Robert Harris


Historical Novel


Date Reviewed:

Febuary 25, 2007

mperium is a terrific book. This novel is the story of Cicero, a self made man in ancient Rome, during the last century before Christ. I heard of Cicero and knew his reputation as a master orator, but that was the extent of my limited knowledge of him. My understanding of this era of the Roman Republic, before Julius Caesar declared himself emperor, is also limited. Harris does a terrific job of bringing to life the Roman politics and civilization of that era. Rome had already existed as a Republic for 620 years since it's founding at the time of this novel, which is something to reflect upon when you consider that democracy in the United States as survived only a little over 200 years so far.

Cicero is a politician, but he is not of noble birth. Nor is he a wealthy man, nor does he have a history of military success. All Cicero has going for him is his ability to speak. The aristocrats despise him, they call him a "new man", because he is not one of their class. Nonetheless, Cicero is ambitious, he loves politics and desires to be elected Consul, which is the highest office in the Republic.

This novel is told from the point of view of Tiro, who is Cicero's slave, and also his secretary. Tiro claims to be the inventor of short hand, allowing him to rapidly and accurately record everything that is said in a conversation. This makes him invaluable to a lawyer like Cicero. Tiro is present at most of the major events in Cicero's life, which makes him a convincing narrator of Cicero's life.

Although he is a politician, Cicero does have some principals. In the beginning of the novel, he is summoned by Crassus, the richest man in all of Rome. Crassus has been in Southern Italy, brutally suppressing the slave rebellion of Spartacus. Now Crassus is returning to Rome with 6000 prisoners, whom he is crucifying along the length of the Appian Way - this will serve as a warning to any other slave who tries to rebel. Crassus wants Cicero to use his extraordinary speaking gifts to argue in the Senate that Crassus should be awarded a triumph for his victory. With a triumph, Crassus can ride a chariot through the gates of Rome, he can hold a parade in his own honor, which will further his political ambitions. But Cicero does not want to be Crassus' man, Cicero wants to advance his own career, and so he turns down Crassus and makes a powerful enemy.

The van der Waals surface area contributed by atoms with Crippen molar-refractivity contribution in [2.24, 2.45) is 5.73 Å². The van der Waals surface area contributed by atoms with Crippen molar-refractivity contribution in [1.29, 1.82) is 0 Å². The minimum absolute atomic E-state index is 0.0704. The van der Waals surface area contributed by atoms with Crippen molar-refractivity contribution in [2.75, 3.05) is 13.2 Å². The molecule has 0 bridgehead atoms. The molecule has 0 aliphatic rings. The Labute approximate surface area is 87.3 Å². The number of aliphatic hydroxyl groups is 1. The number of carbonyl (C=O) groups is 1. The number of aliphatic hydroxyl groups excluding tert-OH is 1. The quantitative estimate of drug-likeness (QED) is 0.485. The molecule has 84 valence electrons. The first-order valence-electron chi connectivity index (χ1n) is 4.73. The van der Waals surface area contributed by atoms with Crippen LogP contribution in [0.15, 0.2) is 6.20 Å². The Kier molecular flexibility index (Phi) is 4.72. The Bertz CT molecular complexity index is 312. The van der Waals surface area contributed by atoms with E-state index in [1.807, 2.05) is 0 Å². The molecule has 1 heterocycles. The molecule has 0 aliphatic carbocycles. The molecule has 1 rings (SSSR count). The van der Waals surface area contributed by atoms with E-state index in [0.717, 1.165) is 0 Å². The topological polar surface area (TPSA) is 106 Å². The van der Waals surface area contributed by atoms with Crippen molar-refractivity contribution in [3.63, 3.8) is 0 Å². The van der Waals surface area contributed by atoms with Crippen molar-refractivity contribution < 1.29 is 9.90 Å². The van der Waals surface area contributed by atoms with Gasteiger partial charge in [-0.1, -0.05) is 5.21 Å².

One way to get a seat in the Senate is to prosecute an existing member, and take his seat. When a noble from Sicily comes to Cicero begging for help, Cicero decides to take his case, even though the man who robbed Sthenius is none other than the governor of Sicily, the powerful and corrupt Verres. It is almost a hopeless cause, because the powerful Varres has enormous wealth to bribe Senators on the jury, and Varres hires Hortensius, the best speaker in Italy to be his lawyer. The story proceeds like an modern courtroom drama in an ancient setting. Hortensius and Varres have numerous ploys for blocking Cicero, they intimidate witnesses, delay the trial, etc. I wonder how closely Imperium follows the events of real history (looking on Wikipedia, Cicero did launch a prosecution against Varres.) It is exciting reading, and Cicero's skill and oration must be perfect if he is going to have any chance of winning.

The trial of Varres covers most of the first third of the novel. Later portions deal with the rivalry between Pompey and Crassus, and Cicero's attempt to get himself elected consul. Harris does a terrific of describing the violent politics of Rome, the ambitions and power stuggles of the aristocrats as everyone tries to be the first among equals. Julius Caesar is portrayed as a dangerous and cunning man. It is no surprise that this novel is such a great read, I really enjoyed Harris' book Pompeii. My only complaint is that I wished it had gone longer, I wanted to know a lot more about the life of Cicero (the novel ends when Cicero is 43) and the events of the Roman Republic before Caesar declares himself emperor. But perhaps Harris chose to focus on the most exciting parts of Cicero's life, and his later career is not as dramatic. This is a great book. Highly recommended.